The Ukrainian Church What Is God Teaching Us?

The Ukrainian Church What Is God Teaching Us?

by Rajkumar Richard
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How is God blessing the Ukrainian church during the Russian invasion? What can we learn from it?

1. Stay

            Although the directive is for the missionaries to exit Ukraine, some missionaries are choosing to stay back in their mission field. These missionaries are not only risking their lives but the lives of their family members as well.

            Vasyl Ostryi - Pastor at Irpin’ Bible Church and Professor of youth ministry at Kyiv Theological Seminary writes, “My wife and I have decided to remain in our city near Kyiv. We want to serve the people here along with Irpin Bible Church ...In anticipation of coming disaster, we’ve bought a supply of food, medicine, and fuel so that, if necessary, we’ll be able to help those in need rather than burden them.

            Ours is a family of six. We’re raising four daughters. What I worry about the most is my 16-year-old who travels to college every day for an hour and a half, one way, by public transportation...Thankfully, her classes have now gone online.”1

            To stay back to serve the people in need, while potentially sacrificing their lives and that of their families, is indeed remarkable, “...if you spend yourselves in behalf of the hungry and satisfy the needs of the oppressed, then your light will rise in the darkness, and your night will become like the noonday.” (Isaiah 58:10, NIV)

2. Serve

            Churches in Ukraine are in a state of readiness to serve (cf. Matthew 25:34-40), “The All-Ukrainian Union of Evangelical Baptist Churches, the largest Protestant community in Ukraine, reports among its ranks 2,272 churches, 320 missionary groups, and 113,000 adult believers.

            Many of these believers are mobilizing. Bandura explained that plans are underway to turn church basements into refugee centers, as they stock up on supplies. Members with medical backgrounds are readying for service.

            “We very much hope that our house of prayer will not be needed to shelter people...But we are preparing so that people can come here, if necessary, to find safety and shelter.”2

            Christianity Today reports, “Valentin Siniy, president of Tavriski Christian Institute (TCI) in Kherson, about 50 miles from Crimea, had to evacuate his seminary along with a team of Bible translators as Russian helicopters attacked local targets.

            “The majority of old pastors of the churches stayed in the cities. Youth leaders started evacuating young people,” he told CT. “We managed to purchase a van with 20 seats in order to evacuate people. About 30 people are in a safe place now, in western Ukraine. There are about 40 more people driving west [in] vehicles that are in bad condition.”

            Meanwhile his church has opened its basement to shelter neighbors living in multi-story buildings from bombings.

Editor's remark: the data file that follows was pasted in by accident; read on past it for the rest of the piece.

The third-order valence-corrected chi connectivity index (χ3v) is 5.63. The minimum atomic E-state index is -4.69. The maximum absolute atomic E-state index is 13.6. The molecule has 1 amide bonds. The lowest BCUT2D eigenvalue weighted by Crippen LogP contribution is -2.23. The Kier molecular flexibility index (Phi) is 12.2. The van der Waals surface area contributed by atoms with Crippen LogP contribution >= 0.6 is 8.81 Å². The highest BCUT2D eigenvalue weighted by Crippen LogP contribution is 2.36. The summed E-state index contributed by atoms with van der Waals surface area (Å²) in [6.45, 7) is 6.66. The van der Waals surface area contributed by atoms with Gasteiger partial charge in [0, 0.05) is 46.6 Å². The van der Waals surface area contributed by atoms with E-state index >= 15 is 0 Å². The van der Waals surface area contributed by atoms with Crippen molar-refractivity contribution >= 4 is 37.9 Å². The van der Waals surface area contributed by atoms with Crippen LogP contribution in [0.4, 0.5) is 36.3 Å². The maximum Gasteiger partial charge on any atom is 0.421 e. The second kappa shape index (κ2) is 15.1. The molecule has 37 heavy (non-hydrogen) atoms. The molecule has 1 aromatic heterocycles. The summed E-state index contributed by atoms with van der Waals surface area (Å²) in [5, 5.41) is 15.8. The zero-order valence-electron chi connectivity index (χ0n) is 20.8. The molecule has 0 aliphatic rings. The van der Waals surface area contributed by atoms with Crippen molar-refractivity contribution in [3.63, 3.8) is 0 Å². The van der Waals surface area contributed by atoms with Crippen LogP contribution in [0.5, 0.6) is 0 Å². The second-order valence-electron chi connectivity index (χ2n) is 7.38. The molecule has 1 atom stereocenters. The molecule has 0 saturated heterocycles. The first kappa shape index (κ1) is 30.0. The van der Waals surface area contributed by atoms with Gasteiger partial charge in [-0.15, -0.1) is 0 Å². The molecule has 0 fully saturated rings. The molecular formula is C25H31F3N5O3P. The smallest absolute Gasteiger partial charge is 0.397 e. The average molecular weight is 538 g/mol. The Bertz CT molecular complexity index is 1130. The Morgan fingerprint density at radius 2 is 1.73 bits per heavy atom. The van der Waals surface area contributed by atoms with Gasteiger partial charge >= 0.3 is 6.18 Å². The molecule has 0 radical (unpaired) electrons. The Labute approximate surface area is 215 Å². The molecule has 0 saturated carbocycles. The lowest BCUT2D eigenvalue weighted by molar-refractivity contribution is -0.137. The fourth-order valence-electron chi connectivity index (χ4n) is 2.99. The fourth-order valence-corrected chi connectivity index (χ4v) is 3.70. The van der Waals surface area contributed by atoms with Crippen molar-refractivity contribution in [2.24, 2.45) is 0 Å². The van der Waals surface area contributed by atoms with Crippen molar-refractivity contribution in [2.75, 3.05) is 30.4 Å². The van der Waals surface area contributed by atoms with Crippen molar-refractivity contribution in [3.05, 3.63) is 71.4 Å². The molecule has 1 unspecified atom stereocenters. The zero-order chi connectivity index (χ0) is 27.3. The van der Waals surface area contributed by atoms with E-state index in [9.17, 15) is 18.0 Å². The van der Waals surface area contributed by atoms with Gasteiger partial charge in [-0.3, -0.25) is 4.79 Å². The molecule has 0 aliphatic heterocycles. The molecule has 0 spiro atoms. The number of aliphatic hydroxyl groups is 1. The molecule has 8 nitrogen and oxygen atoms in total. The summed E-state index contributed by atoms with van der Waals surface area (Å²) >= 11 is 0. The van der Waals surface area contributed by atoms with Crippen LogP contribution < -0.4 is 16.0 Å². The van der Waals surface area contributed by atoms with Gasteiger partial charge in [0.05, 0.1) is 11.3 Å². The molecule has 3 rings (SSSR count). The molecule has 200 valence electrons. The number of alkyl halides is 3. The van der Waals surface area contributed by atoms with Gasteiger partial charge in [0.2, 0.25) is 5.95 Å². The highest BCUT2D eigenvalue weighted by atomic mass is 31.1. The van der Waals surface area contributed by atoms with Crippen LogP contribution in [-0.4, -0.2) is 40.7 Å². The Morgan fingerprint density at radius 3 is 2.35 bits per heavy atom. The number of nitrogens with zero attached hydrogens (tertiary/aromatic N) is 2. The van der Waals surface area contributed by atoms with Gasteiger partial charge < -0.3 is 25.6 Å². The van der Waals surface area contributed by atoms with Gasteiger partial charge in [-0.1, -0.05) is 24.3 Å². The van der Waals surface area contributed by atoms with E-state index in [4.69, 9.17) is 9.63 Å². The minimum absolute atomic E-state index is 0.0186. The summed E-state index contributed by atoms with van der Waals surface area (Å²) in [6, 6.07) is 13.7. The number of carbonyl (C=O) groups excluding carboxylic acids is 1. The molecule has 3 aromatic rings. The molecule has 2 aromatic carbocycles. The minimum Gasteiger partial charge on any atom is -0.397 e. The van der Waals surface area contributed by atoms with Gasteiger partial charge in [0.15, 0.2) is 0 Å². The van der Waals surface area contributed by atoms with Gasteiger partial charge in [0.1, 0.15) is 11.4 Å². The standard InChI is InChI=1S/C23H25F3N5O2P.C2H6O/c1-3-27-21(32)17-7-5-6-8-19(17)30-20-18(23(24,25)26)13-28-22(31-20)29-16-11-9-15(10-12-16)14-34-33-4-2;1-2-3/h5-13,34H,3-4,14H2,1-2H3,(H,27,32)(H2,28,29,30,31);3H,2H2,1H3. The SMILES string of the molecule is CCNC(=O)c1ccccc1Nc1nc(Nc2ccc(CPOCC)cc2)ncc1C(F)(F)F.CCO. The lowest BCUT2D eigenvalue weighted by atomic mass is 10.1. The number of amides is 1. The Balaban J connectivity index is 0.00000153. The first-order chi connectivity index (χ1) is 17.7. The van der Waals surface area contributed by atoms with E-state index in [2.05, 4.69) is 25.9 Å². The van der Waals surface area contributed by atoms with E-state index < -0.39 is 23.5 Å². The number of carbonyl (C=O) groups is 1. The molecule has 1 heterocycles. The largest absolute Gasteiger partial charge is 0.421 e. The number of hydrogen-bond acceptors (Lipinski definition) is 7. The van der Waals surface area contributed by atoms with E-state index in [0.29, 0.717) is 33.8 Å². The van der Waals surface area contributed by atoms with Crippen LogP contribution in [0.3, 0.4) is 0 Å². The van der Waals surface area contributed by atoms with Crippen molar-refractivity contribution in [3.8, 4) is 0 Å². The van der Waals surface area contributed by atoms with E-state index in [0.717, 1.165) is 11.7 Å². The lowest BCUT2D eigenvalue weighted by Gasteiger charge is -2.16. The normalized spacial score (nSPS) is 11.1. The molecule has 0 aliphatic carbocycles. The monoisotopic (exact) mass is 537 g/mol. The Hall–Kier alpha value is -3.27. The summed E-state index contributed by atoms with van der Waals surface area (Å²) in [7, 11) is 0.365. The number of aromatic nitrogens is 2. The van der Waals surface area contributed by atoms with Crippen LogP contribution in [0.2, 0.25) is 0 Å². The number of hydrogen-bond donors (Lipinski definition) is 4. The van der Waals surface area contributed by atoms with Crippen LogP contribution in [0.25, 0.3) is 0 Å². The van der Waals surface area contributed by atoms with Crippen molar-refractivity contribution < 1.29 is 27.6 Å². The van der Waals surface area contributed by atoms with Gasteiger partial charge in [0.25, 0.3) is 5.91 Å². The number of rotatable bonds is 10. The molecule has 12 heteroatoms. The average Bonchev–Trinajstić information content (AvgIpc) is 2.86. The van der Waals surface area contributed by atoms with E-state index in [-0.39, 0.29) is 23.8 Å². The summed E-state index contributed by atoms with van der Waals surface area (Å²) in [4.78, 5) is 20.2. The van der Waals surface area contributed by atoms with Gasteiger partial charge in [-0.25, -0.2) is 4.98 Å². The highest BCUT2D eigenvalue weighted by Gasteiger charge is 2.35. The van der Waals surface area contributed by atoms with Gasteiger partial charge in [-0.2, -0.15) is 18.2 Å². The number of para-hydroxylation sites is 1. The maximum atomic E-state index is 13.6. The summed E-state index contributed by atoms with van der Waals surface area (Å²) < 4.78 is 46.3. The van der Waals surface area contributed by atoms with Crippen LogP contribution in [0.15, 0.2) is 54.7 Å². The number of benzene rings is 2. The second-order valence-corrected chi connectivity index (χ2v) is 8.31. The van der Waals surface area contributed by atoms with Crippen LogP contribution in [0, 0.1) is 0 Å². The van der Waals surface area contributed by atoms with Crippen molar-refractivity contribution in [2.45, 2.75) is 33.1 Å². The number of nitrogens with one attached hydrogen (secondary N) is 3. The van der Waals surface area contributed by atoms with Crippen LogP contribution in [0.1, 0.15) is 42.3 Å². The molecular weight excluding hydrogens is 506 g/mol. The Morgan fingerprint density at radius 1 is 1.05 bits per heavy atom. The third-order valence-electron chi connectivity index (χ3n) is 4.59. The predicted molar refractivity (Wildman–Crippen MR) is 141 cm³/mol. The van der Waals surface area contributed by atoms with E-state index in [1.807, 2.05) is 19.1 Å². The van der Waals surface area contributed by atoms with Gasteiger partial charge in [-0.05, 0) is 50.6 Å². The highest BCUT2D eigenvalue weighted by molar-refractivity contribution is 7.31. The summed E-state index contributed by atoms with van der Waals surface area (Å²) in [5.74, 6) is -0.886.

“I and all ministers stay in Kyiv,” said Yuriy Kulakevych, foreign affairs director of the Ukrainian Pentecostal Church. “We continue our intercessory prayers, talk to people to reduce panic, and help those in need.”3

3. Pray

            The Ukrainian church is praying for unity, peace, wisdom, and the blessing of Ukraine and even her enemies, “...the focus turned to prayer: for wisdom, courage, ministers in the occupied territories, the national army—and even the enemies of Ukraine...And on Sunday evening at Grace Church of Evangelical Christians in Kyiv, over 1,000 people gathered to pray for the unity, peace, and blessing of Ukraine.”4

4. Preach

            Even before the Russian invasion, the Ukrainian church was preaching for peace, calm, and protection, “Preaching on the Sermon on the Mount’s injunction toward peacemaking, Kulakevych continued his laser-sharp focus on the possible Russian invasion. Five weeks ago, as the separatist conflict in the eastern Donbas region began to escalate, he surveyed the Bible for its teaching on “wars and rumors of war.”

            He followed that with an application of “Do not let your hearts be troubled” and, on the next Sunday, a treatise on worry. Last week, he tried shifting to include more mundane examples in a sermon on Jesus calming the storm, such as pandemic, career, and relationship difficulties. But the Russian threat did not dissipate.

            “Protect yourself and your family by all possible means,” Kulakevych told the church. “And serve as a mentor for people in a bad state.”5

5. God Rules

            God continues to bring HIS people into HIS presence even during this invasion, “But even amid this conflict, we’re hearing stories of people who’ve been prayed for over the years now coming to faith and making huge steps forward. In a word, what the Enemy has intended for evil, God is using for good.6

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